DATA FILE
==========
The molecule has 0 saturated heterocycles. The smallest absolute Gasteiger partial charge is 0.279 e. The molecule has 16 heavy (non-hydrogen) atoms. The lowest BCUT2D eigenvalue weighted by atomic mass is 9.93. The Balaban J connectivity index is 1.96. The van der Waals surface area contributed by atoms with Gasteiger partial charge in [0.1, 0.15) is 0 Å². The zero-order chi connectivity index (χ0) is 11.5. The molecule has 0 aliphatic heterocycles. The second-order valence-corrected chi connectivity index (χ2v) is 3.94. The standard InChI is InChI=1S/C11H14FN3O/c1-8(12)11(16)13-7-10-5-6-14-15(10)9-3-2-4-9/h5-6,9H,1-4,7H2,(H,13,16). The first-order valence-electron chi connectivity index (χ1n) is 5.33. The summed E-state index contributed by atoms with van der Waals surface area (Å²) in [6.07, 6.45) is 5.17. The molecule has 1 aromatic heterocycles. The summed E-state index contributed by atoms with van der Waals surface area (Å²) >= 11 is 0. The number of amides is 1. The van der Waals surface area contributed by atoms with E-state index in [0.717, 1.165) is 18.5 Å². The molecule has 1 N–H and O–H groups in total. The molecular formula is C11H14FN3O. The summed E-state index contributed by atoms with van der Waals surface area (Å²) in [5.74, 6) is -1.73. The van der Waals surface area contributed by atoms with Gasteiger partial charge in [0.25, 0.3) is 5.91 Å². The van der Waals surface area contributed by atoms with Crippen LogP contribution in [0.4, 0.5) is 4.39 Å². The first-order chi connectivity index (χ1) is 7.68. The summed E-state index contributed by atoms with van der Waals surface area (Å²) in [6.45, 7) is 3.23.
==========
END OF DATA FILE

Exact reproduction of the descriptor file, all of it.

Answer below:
The molecule has 0 saturated heterocycles. The smallest absolute Gasteiger partial charge is 0.279 e. The molecule has 16 heavy (non-hydrogen) atoms. The lowest BCUT2D eigenvalue weighted by atomic mass is 9.93. The Balaban J connectivity index is 1.96. The van der Waals surface area contributed by atoms with Gasteiger partial charge in [0.1, 0.15) is 0 Å². The zero-order chi connectivity index (χ0) is 11.5. The molecule has 0 aliphatic heterocycles. The second-order valence-corrected chi connectivity index (χ2v) is 3.94. The standard InChI is InChI=1S/C11H14FN3O/c1-8(12)11(16)13-7-10-5-6-14-15(10)9-3-2-4-9/h5-6,9H,1-4,7H2,(H,13,16). The first-order valence-electron chi connectivity index (χ1n) is 5.33. The summed E-state index contributed by atoms with van der Waals surface area (Å²) in [6.07, 6.45) is 5.17. The molecule has 1 aromatic heterocycles. The summed E-state index contributed by atoms with van der Waals surface area (Å²) >= 11 is 0. The number of amides is 1. The van der Waals surface area contributed by atoms with E-state index in [0.717, 1.165) is 18.5 Å². The molecule has 1 N–H and O–H groups in total. The molecular formula is C11H14FN3O. The summed E-state index contributed by atoms with van der Waals surface area (Å²) in [5.74, 6) is -1.73. The van der Waals surface area contributed by atoms with Gasteiger partial charge in [0.25, 0.3) is 5.91 Å². The van der Waals surface area contributed by atoms with Crippen LogP contribution in [0.4, 0.5) is 4.39 Å². The first-order chi connectivity index (χ1) is 7.68. The summed E-state index contributed by atoms with van der Waals surface area (Å²) in [6.45, 7) is 3.23.